Yale Schola Cantorum / Simon Carrington

Sing, Ye Birds, a Joyous Song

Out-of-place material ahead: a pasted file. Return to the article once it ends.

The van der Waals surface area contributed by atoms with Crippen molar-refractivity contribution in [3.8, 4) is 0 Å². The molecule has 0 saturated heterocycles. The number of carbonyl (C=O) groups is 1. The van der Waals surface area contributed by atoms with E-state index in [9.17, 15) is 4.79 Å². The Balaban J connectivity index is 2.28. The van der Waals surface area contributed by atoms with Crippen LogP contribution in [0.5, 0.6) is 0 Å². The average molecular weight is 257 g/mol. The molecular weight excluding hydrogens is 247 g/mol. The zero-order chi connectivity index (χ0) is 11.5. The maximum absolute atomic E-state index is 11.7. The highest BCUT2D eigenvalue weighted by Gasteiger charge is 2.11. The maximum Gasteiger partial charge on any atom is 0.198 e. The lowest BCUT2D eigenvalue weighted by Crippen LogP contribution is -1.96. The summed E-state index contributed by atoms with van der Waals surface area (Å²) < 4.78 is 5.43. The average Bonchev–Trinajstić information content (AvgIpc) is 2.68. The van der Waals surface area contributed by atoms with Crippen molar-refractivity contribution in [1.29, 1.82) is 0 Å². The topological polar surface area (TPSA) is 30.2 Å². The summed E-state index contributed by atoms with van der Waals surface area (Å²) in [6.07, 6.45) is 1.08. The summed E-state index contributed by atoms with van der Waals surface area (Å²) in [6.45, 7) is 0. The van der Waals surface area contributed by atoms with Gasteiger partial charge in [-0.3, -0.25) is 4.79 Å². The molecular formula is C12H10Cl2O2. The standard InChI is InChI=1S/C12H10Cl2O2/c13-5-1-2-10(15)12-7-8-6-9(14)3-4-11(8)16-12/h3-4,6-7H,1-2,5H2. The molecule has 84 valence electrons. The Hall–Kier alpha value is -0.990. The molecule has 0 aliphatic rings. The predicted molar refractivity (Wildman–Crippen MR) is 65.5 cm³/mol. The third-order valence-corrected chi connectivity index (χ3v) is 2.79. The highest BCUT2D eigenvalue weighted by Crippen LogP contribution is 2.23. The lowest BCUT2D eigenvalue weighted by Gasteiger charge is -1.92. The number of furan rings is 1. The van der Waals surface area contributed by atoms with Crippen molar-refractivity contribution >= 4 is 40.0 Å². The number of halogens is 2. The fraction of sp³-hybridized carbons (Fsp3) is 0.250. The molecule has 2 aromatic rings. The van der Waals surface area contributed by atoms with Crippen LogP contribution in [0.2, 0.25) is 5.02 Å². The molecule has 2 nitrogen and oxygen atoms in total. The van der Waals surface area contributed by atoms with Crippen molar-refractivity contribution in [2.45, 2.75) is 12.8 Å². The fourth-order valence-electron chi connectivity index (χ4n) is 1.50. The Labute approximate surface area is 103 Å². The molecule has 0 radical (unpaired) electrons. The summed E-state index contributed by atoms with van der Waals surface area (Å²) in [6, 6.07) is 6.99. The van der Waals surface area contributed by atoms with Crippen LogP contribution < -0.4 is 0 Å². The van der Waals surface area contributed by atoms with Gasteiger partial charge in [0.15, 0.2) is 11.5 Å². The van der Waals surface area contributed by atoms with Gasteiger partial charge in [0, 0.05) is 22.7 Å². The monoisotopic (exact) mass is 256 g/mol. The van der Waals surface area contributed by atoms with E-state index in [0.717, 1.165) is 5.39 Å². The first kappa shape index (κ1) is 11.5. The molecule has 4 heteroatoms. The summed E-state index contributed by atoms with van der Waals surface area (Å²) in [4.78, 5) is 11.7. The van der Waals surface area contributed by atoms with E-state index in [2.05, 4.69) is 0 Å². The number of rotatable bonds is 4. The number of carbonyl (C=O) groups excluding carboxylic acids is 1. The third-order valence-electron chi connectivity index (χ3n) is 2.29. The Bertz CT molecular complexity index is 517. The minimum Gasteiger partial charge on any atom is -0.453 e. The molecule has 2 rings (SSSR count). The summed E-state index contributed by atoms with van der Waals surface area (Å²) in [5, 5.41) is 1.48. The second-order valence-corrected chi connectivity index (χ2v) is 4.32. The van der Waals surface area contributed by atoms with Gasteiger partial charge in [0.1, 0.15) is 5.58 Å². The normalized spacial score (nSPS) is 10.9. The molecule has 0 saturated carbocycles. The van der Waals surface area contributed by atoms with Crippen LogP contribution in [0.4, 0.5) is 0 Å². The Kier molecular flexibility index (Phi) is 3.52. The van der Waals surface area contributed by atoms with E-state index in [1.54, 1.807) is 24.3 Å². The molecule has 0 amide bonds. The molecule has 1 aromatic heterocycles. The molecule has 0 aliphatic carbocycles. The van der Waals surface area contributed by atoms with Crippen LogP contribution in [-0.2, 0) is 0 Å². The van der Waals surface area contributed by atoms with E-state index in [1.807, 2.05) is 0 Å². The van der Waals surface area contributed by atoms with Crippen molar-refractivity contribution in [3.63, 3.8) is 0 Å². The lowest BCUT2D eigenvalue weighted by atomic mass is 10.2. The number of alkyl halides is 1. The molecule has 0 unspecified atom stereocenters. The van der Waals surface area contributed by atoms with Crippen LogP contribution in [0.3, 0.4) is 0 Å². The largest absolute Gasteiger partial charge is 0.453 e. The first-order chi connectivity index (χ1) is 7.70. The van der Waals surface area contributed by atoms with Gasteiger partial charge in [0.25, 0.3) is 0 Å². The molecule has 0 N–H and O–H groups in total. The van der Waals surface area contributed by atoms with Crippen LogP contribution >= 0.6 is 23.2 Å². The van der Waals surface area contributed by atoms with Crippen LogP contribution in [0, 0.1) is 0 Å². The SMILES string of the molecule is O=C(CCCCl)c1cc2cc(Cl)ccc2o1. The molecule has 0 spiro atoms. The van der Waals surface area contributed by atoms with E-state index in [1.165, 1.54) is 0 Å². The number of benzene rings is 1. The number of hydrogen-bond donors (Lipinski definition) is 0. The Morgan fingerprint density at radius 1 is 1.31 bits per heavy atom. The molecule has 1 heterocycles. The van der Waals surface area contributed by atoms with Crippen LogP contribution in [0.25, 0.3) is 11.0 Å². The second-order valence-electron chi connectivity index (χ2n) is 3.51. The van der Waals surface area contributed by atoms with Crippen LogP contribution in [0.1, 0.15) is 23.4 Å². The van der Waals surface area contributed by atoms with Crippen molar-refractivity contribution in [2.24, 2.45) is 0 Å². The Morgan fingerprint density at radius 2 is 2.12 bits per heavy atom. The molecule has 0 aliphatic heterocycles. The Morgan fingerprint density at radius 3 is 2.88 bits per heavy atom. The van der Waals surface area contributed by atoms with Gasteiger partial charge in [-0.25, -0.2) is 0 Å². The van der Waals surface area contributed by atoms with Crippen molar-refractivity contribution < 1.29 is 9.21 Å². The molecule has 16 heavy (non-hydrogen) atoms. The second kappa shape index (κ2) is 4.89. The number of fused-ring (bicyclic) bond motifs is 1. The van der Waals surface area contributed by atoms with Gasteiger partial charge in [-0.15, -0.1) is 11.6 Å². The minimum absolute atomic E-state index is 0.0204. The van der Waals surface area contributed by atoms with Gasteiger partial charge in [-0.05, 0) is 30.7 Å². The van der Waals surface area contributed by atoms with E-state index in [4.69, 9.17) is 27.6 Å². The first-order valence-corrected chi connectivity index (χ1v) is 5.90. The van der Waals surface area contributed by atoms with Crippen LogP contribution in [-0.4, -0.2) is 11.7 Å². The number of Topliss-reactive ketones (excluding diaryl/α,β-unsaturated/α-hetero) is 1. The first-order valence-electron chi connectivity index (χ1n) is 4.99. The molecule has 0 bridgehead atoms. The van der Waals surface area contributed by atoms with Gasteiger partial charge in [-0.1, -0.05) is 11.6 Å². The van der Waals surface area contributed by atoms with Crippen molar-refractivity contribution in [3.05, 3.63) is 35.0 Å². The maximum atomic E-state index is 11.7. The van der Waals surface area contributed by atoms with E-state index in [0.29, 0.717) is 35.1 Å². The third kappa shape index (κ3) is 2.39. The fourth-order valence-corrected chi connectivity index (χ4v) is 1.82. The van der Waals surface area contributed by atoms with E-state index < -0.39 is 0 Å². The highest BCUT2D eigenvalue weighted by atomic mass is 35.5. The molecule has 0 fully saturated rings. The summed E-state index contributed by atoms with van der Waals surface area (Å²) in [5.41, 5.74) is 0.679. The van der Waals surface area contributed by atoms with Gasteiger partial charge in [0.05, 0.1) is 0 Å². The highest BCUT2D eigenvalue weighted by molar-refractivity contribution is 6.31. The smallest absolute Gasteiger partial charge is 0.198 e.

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Collegiate choral singing is nowhere near the industry in the U.S. that it is in Britain, but the Yale Schola Cantorum and a few other choirs continue to attract top-flight conductors from abroad and, from time to time, to put out interesting releases like this one. The Schola Cantorum has also enjoyed the services of Masaaki Suzuki, and between him and Carrington, a former member of the King's Singers, it has attained a high level of pitch accuracy. More than that, the singers show themselves adept in the widely varying collection of styles on this release, even among the Renaissance pieces. John Taverner's Western Wind Mass is one of the landmarks of early Renaissance English polyphony, with sweeping, irregular lines and dense, non-imitative polyphony that requires close small-group ensemble work. Orlando Gibbons' Magnificat and Nunc dimittis are splendid examples of high Renaissance sacred music, with a rousing, rock-solid Magnificat followed by a deeply meditative Nunc dimittis, while Tallis' Te lucis ante terminum is spare and revealing of any possible flaws. So far, so good, yet the real appeal lies elsewhere: the sound of the choir is quite different from those of its English counterparts, with fuller, richer voices shaped by the experience of American music and culture, and this is perhaps what appeals to the foreign conductors. It proves ideally suited to Richard Rodney Bennett's broadly appealing The Glory and the Dream, a work commissioned in the year 2000 by a group of American, Canadian, British, and Australian choirs. The work sets parts of William Wordsworth's long poem Intimations of Immortality from Recollections of Early Childhood, a progenitor of the Romantic exaltation of youth, and to hear it sung with the peculiar enthusiasm of this group is a real pleasure. Notes, some of them written by the student choir members, and reasonable sound from a large Episcopal church in New Haven are other attractions.

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